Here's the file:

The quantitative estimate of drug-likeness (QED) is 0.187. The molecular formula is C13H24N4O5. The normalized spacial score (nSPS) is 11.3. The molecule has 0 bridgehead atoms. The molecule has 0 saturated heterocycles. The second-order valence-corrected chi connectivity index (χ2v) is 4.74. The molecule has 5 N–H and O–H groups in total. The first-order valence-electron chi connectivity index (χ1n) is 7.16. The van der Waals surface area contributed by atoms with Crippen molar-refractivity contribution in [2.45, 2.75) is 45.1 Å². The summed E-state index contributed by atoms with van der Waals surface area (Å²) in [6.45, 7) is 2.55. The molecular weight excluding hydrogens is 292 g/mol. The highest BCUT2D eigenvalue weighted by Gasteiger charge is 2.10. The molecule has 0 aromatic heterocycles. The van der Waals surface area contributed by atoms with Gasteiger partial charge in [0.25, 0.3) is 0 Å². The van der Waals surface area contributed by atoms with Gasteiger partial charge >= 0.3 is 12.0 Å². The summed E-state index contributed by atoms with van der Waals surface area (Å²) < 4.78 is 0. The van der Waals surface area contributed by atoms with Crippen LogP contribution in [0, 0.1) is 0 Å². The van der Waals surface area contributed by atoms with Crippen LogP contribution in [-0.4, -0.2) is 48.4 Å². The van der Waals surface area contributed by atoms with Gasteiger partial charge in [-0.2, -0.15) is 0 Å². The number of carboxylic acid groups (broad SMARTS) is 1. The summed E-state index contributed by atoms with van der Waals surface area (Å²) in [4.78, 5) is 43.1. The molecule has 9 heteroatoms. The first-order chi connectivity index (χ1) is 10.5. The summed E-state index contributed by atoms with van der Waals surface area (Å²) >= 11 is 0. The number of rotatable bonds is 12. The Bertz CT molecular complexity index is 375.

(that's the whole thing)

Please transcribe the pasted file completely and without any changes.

The quantitative estimate of drug-likeness (QED) is 0.187. The molecular formula is C13H24N4O5. The normalized spacial score (nSPS) is 11.3. The molecule has 0 bridgehead atoms. The molecule has 0 saturated heterocycles. The second-order valence-corrected chi connectivity index (χ2v) is 4.74. The molecule has 5 N–H and O–H groups in total. The first-order valence-electron chi connectivity index (χ1n) is 7.16. The van der Waals surface area contributed by atoms with Crippen molar-refractivity contribution in [2.45, 2.75) is 45.1 Å². The summed E-state index contributed by atoms with van der Waals surface area (Å²) in [6.45, 7) is 2.55. The molecular weight excluding hydrogens is 292 g/mol. The highest BCUT2D eigenvalue weighted by Gasteiger charge is 2.10. The molecule has 0 aromatic heterocycles. The van der Waals surface area contributed by atoms with Gasteiger partial charge in [0.25, 0.3) is 0 Å². The van der Waals surface area contributed by atoms with Gasteiger partial charge >= 0.3 is 12.0 Å². The summed E-state index contributed by atoms with van der Waals surface area (Å²) < 4.78 is 0. The van der Waals surface area contributed by atoms with Crippen LogP contribution in [0, 0.1) is 0 Å². The van der Waals surface area contributed by atoms with Crippen LogP contribution in [-0.4, -0.2) is 48.4 Å². The van der Waals surface area contributed by atoms with Gasteiger partial charge in [-0.2, -0.15) is 0 Å². The number of carboxylic acid groups (broad SMARTS) is 1. The summed E-state index contributed by atoms with van der Waals surface area (Å²) in [4.78, 5) is 43.1. The molecule has 9 heteroatoms. The first-order chi connectivity index (χ1) is 10.5. The summed E-state index contributed by atoms with van der Waals surface area (Å²) >= 11 is 0. The number of rotatable bonds is 12. The Bertz CT molecular complexity index is 375.